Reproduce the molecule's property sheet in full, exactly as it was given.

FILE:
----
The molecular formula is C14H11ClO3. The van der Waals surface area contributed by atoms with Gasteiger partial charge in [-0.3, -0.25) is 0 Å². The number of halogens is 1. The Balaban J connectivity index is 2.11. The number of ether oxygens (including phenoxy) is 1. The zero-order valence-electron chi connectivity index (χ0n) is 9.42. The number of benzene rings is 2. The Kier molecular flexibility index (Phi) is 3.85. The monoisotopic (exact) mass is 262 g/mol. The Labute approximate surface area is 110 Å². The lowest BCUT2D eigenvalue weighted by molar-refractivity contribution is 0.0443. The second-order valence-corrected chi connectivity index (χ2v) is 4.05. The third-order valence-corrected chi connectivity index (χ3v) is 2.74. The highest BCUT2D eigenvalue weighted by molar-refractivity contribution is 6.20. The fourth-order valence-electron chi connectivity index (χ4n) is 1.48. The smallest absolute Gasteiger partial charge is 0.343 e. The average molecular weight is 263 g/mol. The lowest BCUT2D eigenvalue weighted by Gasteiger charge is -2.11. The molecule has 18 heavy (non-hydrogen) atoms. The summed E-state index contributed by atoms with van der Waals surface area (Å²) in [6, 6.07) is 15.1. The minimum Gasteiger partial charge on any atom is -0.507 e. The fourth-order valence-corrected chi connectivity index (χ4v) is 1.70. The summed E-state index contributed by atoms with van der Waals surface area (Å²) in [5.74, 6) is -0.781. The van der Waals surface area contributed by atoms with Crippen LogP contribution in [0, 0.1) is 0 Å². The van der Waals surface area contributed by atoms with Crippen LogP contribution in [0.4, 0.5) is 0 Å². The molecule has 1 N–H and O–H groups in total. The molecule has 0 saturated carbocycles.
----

The molecular formula is C14H11ClO3. The van der Waals surface area contributed by atoms with Gasteiger partial charge in [-0.3, -0.25) is 0 Å². The number of halogens is 1. The Balaban J connectivity index is 2.11. The number of ether oxygens (including phenoxy) is 1. The zero-order valence-electron chi connectivity index (χ0n) is 9.42. The number of benzene rings is 2. The Kier molecular flexibility index (Phi) is 3.85. The monoisotopic (exact) mass is 262 g/mol. The Labute approximate surface area is 110 Å². The lowest BCUT2D eigenvalue weighted by molar-refractivity contribution is 0.0443. The second-order valence-corrected chi connectivity index (χ2v) is 4.05. The third-order valence-corrected chi connectivity index (χ3v) is 2.74. The highest BCUT2D eigenvalue weighted by molar-refractivity contribution is 6.20. The fourth-order valence-electron chi connectivity index (χ4n) is 1.48. The smallest absolute Gasteiger partial charge is 0.343 e. The average molecular weight is 263 g/mol. The lowest BCUT2D eigenvalue weighted by Gasteiger charge is -2.11. The molecule has 18 heavy (non-hydrogen) atoms. The summed E-state index contributed by atoms with van der Waals surface area (Å²) in [6, 6.07) is 15.1. The minimum Gasteiger partial charge on any atom is -0.507 e. The fourth-order valence-corrected chi connectivity index (χ4v) is 1.70. The summed E-state index contributed by atoms with van der Waals surface area (Å²) in [5.74, 6) is -0.781. The van der Waals surface area contributed by atoms with Crippen LogP contribution in [0, 0.1) is 0 Å². The van der Waals surface area contributed by atoms with Crippen LogP contribution in [0.4, 0.5) is 0 Å². The molecule has 1 N–H and O–H groups in total. The molecule has 0 saturated carbocycles.